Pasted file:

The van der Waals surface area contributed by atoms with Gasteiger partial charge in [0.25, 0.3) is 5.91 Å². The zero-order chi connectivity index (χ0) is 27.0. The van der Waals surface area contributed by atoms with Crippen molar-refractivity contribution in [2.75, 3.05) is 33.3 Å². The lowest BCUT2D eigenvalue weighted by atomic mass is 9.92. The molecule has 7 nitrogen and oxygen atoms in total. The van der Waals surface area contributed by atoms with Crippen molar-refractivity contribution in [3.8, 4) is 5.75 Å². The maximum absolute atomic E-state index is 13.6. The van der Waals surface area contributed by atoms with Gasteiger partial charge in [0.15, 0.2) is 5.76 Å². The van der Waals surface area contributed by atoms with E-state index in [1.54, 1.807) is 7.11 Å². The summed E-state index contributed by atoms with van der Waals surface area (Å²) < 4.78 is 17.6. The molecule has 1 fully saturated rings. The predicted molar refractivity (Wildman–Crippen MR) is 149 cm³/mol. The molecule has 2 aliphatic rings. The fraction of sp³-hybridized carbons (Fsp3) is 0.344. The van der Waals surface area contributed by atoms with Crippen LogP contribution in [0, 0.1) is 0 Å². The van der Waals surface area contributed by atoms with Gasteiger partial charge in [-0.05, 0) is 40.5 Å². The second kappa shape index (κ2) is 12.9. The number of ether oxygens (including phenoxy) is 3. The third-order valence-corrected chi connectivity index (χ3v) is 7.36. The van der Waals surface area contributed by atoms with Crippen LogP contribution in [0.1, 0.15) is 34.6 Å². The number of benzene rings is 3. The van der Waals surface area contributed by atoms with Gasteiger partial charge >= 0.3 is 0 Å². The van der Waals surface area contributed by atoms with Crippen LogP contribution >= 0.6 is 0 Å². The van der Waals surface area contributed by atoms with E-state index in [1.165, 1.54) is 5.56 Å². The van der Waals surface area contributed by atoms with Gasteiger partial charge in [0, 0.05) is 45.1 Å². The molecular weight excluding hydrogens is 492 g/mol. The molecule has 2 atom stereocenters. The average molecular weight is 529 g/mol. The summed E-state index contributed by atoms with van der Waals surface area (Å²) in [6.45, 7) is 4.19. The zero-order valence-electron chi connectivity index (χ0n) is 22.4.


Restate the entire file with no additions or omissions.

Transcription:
The van der Waals surface area contributed by atoms with Gasteiger partial charge in [0.25, 0.3) is 5.91 Å². The zero-order chi connectivity index (χ0) is 27.0. The van der Waals surface area contributed by atoms with Crippen molar-refractivity contribution in [2.75, 3.05) is 33.3 Å². The lowest BCUT2D eigenvalue weighted by atomic mass is 9.92. The molecule has 7 nitrogen and oxygen atoms in total. The van der Waals surface area contributed by atoms with Crippen molar-refractivity contribution in [3.8, 4) is 5.75 Å². The maximum absolute atomic E-state index is 13.6. The van der Waals surface area contributed by atoms with Gasteiger partial charge in [0.15, 0.2) is 5.76 Å². The van der Waals surface area contributed by atoms with E-state index in [1.54, 1.807) is 7.11 Å². The summed E-state index contributed by atoms with van der Waals surface area (Å²) < 4.78 is 17.6. The molecule has 1 fully saturated rings. The predicted molar refractivity (Wildman–Crippen MR) is 149 cm³/mol. The molecule has 2 aliphatic rings. The fraction of sp³-hybridized carbons (Fsp3) is 0.344. The van der Waals surface area contributed by atoms with Crippen LogP contribution in [0, 0.1) is 0 Å². The van der Waals surface area contributed by atoms with Gasteiger partial charge in [-0.05, 0) is 40.5 Å². The second kappa shape index (κ2) is 12.9. The number of ether oxygens (including phenoxy) is 3. The third-order valence-corrected chi connectivity index (χ3v) is 7.36. The van der Waals surface area contributed by atoms with Crippen LogP contribution in [0.1, 0.15) is 34.6 Å². The number of benzene rings is 3. The van der Waals surface area contributed by atoms with Gasteiger partial charge >= 0.3 is 0 Å². The van der Waals surface area contributed by atoms with Crippen LogP contribution >= 0.6 is 0 Å². The van der Waals surface area contributed by atoms with E-state index in [1.165, 1.54) is 5.56 Å². The van der Waals surface area contributed by atoms with Gasteiger partial charge in [0, 0.05) is 45.1 Å². The molecular weight excluding hydrogens is 492 g/mol. The molecule has 2 atom stereocenters. The average molecular weight is 529 g/mol. The summed E-state index contributed by atoms with van der Waals surface area (Å²) in [6.45, 7) is 4.19. The zero-order valence-electron chi connectivity index (χ0n) is 22.4.